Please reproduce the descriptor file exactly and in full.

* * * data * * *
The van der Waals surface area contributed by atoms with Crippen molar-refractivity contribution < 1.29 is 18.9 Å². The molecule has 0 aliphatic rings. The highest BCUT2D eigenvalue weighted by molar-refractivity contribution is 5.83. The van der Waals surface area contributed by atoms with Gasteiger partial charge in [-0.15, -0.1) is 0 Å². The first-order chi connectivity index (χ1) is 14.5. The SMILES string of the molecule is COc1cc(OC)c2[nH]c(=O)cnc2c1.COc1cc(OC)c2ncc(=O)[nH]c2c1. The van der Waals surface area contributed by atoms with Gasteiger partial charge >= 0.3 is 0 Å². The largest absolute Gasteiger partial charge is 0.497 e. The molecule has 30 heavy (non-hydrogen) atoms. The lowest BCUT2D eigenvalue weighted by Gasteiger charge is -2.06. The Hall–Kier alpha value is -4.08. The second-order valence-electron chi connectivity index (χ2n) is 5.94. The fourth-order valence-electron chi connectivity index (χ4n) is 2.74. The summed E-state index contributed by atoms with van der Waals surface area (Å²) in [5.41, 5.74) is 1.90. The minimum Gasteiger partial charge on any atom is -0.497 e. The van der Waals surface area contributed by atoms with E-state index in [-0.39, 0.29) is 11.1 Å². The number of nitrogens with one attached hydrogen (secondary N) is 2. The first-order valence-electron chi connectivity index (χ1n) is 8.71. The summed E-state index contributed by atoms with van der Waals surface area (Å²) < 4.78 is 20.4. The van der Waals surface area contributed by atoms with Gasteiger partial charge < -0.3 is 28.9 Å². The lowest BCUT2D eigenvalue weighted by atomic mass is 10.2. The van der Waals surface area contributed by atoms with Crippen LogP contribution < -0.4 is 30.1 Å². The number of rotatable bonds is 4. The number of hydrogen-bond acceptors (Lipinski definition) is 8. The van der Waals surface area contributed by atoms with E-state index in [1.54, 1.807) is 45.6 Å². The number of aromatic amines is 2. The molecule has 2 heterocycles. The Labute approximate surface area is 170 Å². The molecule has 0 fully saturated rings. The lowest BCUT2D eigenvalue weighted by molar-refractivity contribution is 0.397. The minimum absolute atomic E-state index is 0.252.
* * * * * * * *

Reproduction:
The van der Waals surface area contributed by atoms with Crippen molar-refractivity contribution < 1.29 is 18.9 Å². The molecule has 0 aliphatic rings. The highest BCUT2D eigenvalue weighted by molar-refractivity contribution is 5.83. The van der Waals surface area contributed by atoms with Gasteiger partial charge in [-0.15, -0.1) is 0 Å². The first-order chi connectivity index (χ1) is 14.5. The SMILES string of the molecule is COc1cc(OC)c2[nH]c(=O)cnc2c1.COc1cc(OC)c2ncc(=O)[nH]c2c1. The van der Waals surface area contributed by atoms with Gasteiger partial charge >= 0.3 is 0 Å². The largest absolute Gasteiger partial charge is 0.497 e. The molecule has 30 heavy (non-hydrogen) atoms. The lowest BCUT2D eigenvalue weighted by Gasteiger charge is -2.06. The Hall–Kier alpha value is -4.08. The second-order valence-electron chi connectivity index (χ2n) is 5.94. The fourth-order valence-electron chi connectivity index (χ4n) is 2.74. The summed E-state index contributed by atoms with van der Waals surface area (Å²) in [5.41, 5.74) is 1.90. The minimum Gasteiger partial charge on any atom is -0.497 e. The van der Waals surface area contributed by atoms with E-state index in [-0.39, 0.29) is 11.1 Å². The number of nitrogens with one attached hydrogen (secondary N) is 2. The first-order valence-electron chi connectivity index (χ1n) is 8.71. The summed E-state index contributed by atoms with van der Waals surface area (Å²) < 4.78 is 20.4. The van der Waals surface area contributed by atoms with Gasteiger partial charge < -0.3 is 28.9 Å². The lowest BCUT2D eigenvalue weighted by atomic mass is 10.2. The van der Waals surface area contributed by atoms with Crippen LogP contribution < -0.4 is 30.1 Å². The number of rotatable bonds is 4. The number of hydrogen-bond acceptors (Lipinski definition) is 8. The van der Waals surface area contributed by atoms with E-state index in [1.54, 1.807) is 45.6 Å². The number of aromatic amines is 2. The molecule has 2 heterocycles. The Labute approximate surface area is 170 Å². The molecule has 0 fully saturated rings. The lowest BCUT2D eigenvalue weighted by molar-refractivity contribution is 0.397. The minimum absolute atomic E-state index is 0.252.